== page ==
How much targeting is `too much'?

Voters' punishment of highly targeted campaign messages.


  • 1st disseration paper

  • Working paper, under review. If you want a copy, do not hesitate to contact me

  • Presented at MPSA 2022

  • Presented at EPSA 2022


Ever since the Facebook-Cambridge Analytica data scandal, many observers assume that targeting is an effective campaign strategy. However, we know little about how voters react to targeted campaign messages. I argue that voters react positively to targeted messages at first, but once the targeting gets `too much', they recognize the strategy and punish parties for it. I tackle this question using a factorial survey experiment in Germany (N=3,200). I take a novel continuous approach to targeting by showing respondents campaign messages that differ in their targeting-degree. The results indeed show that there is a backlash effect of targeting. Voters react positively to messages targeted on one characteristic. However, targeting voters in a high degree, the success of a message decreases and is even significantly lower than not targeting at all. These results hold both for targeting the respondents implicitly or telling them explicitly that they are targeted using personal data. These results question the often-stated manipulation threat of targeting: voters seem to recognize and clearly punish parties that target them `too much'. These findings have important implications for modern election campaigning and its regulations.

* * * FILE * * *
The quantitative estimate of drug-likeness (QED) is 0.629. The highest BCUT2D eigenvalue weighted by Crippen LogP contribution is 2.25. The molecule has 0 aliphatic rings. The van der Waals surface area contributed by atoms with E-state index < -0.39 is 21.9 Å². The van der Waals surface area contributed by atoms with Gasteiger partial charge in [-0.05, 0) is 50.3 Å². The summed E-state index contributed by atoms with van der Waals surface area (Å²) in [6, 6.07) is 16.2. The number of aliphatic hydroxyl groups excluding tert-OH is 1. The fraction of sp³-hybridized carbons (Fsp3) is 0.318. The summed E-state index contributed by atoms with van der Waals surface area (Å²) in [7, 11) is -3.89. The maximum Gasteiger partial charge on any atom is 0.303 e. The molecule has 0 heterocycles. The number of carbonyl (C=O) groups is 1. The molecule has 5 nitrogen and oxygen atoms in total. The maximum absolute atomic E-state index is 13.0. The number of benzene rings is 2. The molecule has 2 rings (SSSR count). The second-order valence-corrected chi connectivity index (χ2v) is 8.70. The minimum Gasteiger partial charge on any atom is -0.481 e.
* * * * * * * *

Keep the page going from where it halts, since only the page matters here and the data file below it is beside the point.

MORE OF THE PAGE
Targeting, tailoring, modern election campaigns, voting behavior